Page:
The latest figures from HMRC on UK property transactions do not make for particularly pleasant reading. Despite many industry stakeholders and commentators continuing to push the message that the government’s interventions in the market have only dampened activity, it appears not to resonate with the power brokers and policy makers, and thus we are left pondering what might happen next, especially when a certain country leaves a certain European institution.
It’s fair to say that I don’t think anyone would describe the UK’s housing market as ‘hot’ at present. Despite the baking heat we’re all coping with – hosepipe ban anyone? – it’s only the weather that appears to be scorching, and given the potential impact this could have on housing market activity during the summer months, we could be looking at a serious drop-off over the course of the rest of the year.
First up, what are the figures? Well, HMRC said that in June this year, the number of residential property transactions was 96,340, that’s a 3% drop on the previous month, and if you review the seasonally adjusted figures, a 5.7% fall from June 2017.
The reasons behind this drop are many and varied but (in no particular order) you might care to review: the lack of housing supply, developers sitting on land, the price of houses, the lack of affordable homes, the impact on the stamp duty increases on landlords, the overall cost of stamp duty and moving in general, the lack of ‘next step’ properties, those in later life not downsizing, the leasehold homes scandal, a government fixation on first-time buyers and new build – the list goes on.
All these add up to a market which is making it far more difficult to purchase and move in, and when you consider the whole raison d’être of the housing market is to ensure people can purchase, then you have to wonder why you’d introduce policies which have done the exact opposite?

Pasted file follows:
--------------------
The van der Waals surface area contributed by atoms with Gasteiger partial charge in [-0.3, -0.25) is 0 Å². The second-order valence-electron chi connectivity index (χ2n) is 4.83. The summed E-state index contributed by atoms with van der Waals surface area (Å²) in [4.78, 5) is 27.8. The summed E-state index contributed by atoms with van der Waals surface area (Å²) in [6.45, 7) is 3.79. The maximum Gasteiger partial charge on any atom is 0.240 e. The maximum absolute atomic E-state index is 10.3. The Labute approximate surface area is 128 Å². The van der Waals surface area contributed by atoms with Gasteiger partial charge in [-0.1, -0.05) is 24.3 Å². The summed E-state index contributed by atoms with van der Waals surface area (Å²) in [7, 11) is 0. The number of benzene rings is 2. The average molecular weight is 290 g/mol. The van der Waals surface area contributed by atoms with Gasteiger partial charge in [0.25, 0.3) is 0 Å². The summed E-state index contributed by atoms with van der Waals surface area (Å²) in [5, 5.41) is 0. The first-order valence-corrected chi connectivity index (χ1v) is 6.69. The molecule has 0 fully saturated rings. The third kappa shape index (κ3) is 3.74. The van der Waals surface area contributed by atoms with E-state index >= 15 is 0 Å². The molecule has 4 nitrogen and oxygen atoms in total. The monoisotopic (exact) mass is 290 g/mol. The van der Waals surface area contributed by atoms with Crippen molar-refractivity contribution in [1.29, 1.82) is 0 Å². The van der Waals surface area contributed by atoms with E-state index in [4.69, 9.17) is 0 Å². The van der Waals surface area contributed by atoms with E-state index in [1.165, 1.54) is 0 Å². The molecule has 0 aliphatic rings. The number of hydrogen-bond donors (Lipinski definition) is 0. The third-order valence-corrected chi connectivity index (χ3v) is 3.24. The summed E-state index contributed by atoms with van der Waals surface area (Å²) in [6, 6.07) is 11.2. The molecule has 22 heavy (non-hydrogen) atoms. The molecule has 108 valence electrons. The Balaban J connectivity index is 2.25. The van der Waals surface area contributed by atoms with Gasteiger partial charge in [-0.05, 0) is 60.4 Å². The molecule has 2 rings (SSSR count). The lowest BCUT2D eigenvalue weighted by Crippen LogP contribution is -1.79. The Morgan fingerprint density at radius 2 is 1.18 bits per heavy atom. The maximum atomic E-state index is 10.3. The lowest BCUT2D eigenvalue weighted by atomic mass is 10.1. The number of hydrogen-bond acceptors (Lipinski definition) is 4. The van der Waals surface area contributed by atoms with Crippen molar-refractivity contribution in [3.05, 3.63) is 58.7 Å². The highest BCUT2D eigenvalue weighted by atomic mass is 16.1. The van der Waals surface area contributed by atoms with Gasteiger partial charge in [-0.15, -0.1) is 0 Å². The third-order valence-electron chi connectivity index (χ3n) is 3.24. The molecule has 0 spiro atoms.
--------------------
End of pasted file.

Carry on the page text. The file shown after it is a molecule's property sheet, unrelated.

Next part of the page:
The other point to make is that the outlook, specifically in the short-term, does not look any rosier. These summer months (and the heat) are unlikely to generate a greater interest in purchasing property – if you were looking to move prior to the start of the school year in September, for example, then you’ve definitely left it too late in July and August.
The main catalyst now is to be moved by Christmas but, given what we know about the housing market and the process of purchasing, this would need to be beginning right now. Again, with this weather, are we likely to see more people viewing properties and putting in offers now, or might they instead just decide to wait it out? And, lest we forget the Brexit word – if you are in any way concerned about what happens next, then might you instead decide to leave sleeping dogs lie a while, rather than making the biggest purchase of your life in a time of such political and (perhaps) economic upheaval?
This should come as no surprise to those who have been following these matters. Conveyancing firms, and the Conveyancing Association in particular, have been warning about a drop-off in transactions for 12-18 months – clearly, a large number of buy-to-let purchases have gone because of the impact of the stamp duty/tax relief measures on landlords. And in the residential space, with house prices at current levels and ongoing mortgage affordability issues for some, there simply isn’t the opportunity for many people to move. Plus there are large numbers of people who could move, but don’t actually think they can.
I don’t wish to be a doom-monger but unless we have some significant, positive government intervention, or we miraculously increase housing supply within a space of months, then these types of transaction figures will be the norm for the foreseeable future. The sad thing is that, I suspect, until the government see its stamp duty tax take drop off a cliff, nothing will really get done. In a way we could all be holding on until November’s Budget and even then it would be wise not to hold your breath for major positive change.
It could therefore be a case of battening down the hatches while we await change, so let’s hope that the remortgage market continues to outperform, or the market will feel even tighter than it does now.
Harpal Singh is managing director of Broker Conveyancing